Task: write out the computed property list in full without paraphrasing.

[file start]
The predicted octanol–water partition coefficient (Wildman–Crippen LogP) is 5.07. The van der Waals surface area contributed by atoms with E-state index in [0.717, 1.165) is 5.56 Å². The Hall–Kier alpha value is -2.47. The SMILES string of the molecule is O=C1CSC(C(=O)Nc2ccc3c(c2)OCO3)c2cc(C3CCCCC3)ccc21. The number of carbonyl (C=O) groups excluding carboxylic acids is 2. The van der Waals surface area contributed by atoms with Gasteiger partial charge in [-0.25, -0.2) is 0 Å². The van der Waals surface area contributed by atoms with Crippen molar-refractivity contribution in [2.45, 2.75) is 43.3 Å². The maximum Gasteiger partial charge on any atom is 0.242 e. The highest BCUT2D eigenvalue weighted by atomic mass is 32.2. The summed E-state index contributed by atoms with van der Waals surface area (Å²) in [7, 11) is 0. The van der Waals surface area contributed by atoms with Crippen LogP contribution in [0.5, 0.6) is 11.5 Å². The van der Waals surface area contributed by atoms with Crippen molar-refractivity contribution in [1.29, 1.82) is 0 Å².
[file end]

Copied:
The predicted octanol–water partition coefficient (Wildman–Crippen LogP) is 5.07. The van der Waals surface area contributed by atoms with E-state index in [0.717, 1.165) is 5.56 Å². The Hall–Kier alpha value is -2.47. The SMILES string of the molecule is O=C1CSC(C(=O)Nc2ccc3c(c2)OCO3)c2cc(C3CCCCC3)ccc21. The number of carbonyl (C=O) groups excluding carboxylic acids is 2. The van der Waals surface area contributed by atoms with Gasteiger partial charge in [-0.25, -0.2) is 0 Å². The van der Waals surface area contributed by atoms with Crippen molar-refractivity contribution in [2.45, 2.75) is 43.3 Å². The maximum Gasteiger partial charge on any atom is 0.242 e. The highest BCUT2D eigenvalue weighted by atomic mass is 32.2. The summed E-state index contributed by atoms with van der Waals surface area (Å²) in [7, 11) is 0. The van der Waals surface area contributed by atoms with Crippen LogP contribution in [0.5, 0.6) is 11.5 Å². The van der Waals surface area contributed by atoms with Crippen molar-refractivity contribution in [1.29, 1.82) is 0 Å².